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B.E. Reese, R.A. Poché, M.A. Raven, R.R. Behringer; Partial Depletion of the Horizontal Cell Population in Lim1 Conditional Knock–Out Mice Reveals Afferent and Homotypic Control of Dendritic Morphology . Invest. Ophthalmol. Vis. Sci. 2006;47(13):2778.
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Retinal neurons extend their dendritic fields to achieve a degree of dendritic overlap with homotypic neighbors that is specific for each cell type, while their primary dendrites exhibit a characteristic higher order branching where they receive innervation from their afferents. How these nerve cells regulate their dendritic growth and morphology is unclear, but evidence in favor of cell–intrinsic specification, as well as for environmental regulation by neighboring cells, has recently been published.
We have employed the Cre–loxP system to conditionally inactivate Lim1 function in order to examine these possibilities in developing horizontal cells. Using the Six3 promoter (Furuta et al., 2000) to drive Cre recombinase expression within the developing retina, Lim1 function was ablated within a subset of horizontal cells that in turn fail to migrate to the horizontal cell layer and differentiate normally (see abstract by R. Poché).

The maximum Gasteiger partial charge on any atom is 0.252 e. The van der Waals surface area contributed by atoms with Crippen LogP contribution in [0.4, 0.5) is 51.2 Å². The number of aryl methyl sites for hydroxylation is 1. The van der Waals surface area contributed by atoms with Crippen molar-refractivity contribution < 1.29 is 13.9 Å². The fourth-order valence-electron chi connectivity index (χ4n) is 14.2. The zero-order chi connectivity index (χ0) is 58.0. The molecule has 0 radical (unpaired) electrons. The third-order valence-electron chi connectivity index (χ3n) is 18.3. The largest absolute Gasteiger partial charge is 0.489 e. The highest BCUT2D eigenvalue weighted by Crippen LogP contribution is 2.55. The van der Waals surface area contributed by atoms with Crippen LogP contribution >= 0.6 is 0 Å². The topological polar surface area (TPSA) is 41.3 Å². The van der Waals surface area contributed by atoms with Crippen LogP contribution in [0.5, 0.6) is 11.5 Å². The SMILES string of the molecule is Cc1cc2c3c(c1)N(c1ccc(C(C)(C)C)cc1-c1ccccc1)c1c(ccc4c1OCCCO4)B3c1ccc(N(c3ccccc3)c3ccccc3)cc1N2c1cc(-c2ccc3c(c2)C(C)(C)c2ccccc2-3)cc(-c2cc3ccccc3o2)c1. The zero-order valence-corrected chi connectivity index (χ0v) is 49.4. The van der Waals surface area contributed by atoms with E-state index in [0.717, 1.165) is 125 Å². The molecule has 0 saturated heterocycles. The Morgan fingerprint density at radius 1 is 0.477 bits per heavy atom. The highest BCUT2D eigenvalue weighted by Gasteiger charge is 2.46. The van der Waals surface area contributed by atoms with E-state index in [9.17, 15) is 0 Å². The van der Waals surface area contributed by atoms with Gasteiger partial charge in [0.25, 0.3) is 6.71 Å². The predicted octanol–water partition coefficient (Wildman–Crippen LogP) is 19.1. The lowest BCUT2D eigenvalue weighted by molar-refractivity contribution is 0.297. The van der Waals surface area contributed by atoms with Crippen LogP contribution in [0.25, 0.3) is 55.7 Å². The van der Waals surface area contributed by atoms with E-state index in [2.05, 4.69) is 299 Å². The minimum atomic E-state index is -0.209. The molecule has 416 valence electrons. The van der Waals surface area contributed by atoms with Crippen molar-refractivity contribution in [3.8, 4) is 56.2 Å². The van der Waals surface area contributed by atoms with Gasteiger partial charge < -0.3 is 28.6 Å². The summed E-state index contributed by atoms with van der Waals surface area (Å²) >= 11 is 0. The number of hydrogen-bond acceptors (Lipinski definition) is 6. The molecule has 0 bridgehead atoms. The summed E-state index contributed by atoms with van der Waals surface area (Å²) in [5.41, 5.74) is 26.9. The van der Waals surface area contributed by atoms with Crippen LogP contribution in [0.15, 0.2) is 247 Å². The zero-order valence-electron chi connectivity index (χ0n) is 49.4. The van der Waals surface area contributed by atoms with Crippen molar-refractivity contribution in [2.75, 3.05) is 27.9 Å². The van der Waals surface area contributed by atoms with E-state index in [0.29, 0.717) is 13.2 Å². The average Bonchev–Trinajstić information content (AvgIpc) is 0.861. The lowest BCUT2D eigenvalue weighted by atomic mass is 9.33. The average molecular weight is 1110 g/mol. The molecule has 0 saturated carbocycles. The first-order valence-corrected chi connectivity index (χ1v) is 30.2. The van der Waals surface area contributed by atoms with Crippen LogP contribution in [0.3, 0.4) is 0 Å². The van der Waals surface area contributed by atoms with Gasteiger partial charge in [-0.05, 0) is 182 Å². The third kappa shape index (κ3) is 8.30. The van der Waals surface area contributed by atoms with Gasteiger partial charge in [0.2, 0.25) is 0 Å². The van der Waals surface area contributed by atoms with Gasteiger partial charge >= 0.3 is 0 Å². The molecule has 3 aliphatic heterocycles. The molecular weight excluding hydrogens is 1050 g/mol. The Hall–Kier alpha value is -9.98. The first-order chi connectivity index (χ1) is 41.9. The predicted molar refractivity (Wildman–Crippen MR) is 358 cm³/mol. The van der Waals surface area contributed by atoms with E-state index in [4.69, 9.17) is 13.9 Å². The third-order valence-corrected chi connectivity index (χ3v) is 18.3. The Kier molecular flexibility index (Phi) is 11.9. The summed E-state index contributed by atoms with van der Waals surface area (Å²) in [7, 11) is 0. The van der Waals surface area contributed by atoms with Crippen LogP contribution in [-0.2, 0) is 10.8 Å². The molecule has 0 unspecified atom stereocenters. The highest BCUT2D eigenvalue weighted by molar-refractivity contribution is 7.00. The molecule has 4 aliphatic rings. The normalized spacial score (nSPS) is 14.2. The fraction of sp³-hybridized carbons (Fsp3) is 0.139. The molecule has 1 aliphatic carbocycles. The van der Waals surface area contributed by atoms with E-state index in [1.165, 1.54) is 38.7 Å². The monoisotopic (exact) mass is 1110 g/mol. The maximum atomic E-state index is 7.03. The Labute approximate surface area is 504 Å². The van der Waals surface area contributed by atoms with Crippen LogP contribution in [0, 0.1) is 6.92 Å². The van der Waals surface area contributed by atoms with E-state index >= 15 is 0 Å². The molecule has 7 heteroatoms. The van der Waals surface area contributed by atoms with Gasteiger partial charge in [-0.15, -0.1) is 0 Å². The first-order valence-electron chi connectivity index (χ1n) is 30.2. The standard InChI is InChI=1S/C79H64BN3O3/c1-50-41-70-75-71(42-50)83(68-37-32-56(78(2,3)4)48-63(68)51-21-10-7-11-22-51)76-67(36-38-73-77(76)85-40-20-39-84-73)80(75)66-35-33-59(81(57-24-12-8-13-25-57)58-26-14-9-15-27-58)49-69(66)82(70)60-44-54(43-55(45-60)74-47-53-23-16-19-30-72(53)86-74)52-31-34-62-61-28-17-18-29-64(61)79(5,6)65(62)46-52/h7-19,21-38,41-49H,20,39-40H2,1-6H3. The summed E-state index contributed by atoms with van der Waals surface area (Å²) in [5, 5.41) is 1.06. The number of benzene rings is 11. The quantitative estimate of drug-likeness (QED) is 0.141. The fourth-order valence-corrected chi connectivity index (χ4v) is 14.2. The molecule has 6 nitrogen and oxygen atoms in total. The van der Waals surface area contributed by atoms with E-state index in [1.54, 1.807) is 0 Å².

The remaining horizontal cells that are properly localized adjacent to the outer plexiform layer (being about half of the normal population in these mice) differentiate a dendritic morphology that is essentially normal. However, the dendritic field has nearly doubled in size. Such larger horizontal cells should sample from a correspondingly larger retinal area thereby receiving innervation from twice their normal afferent number. In fact, the dendritic fields of these horizontal cells now exhibit significantly more dendritic branches and terminal clusters, the latter being indicative of sites of contact with individual cone pedicles, than they would normally differentiate.
These results provide strong support for the claim that the dendritic field size of retinal horizontal cells is regulated by interactions with homotypic neighbors, while afferent number instructs the differentiation of terminal clustering within the dendritic field.
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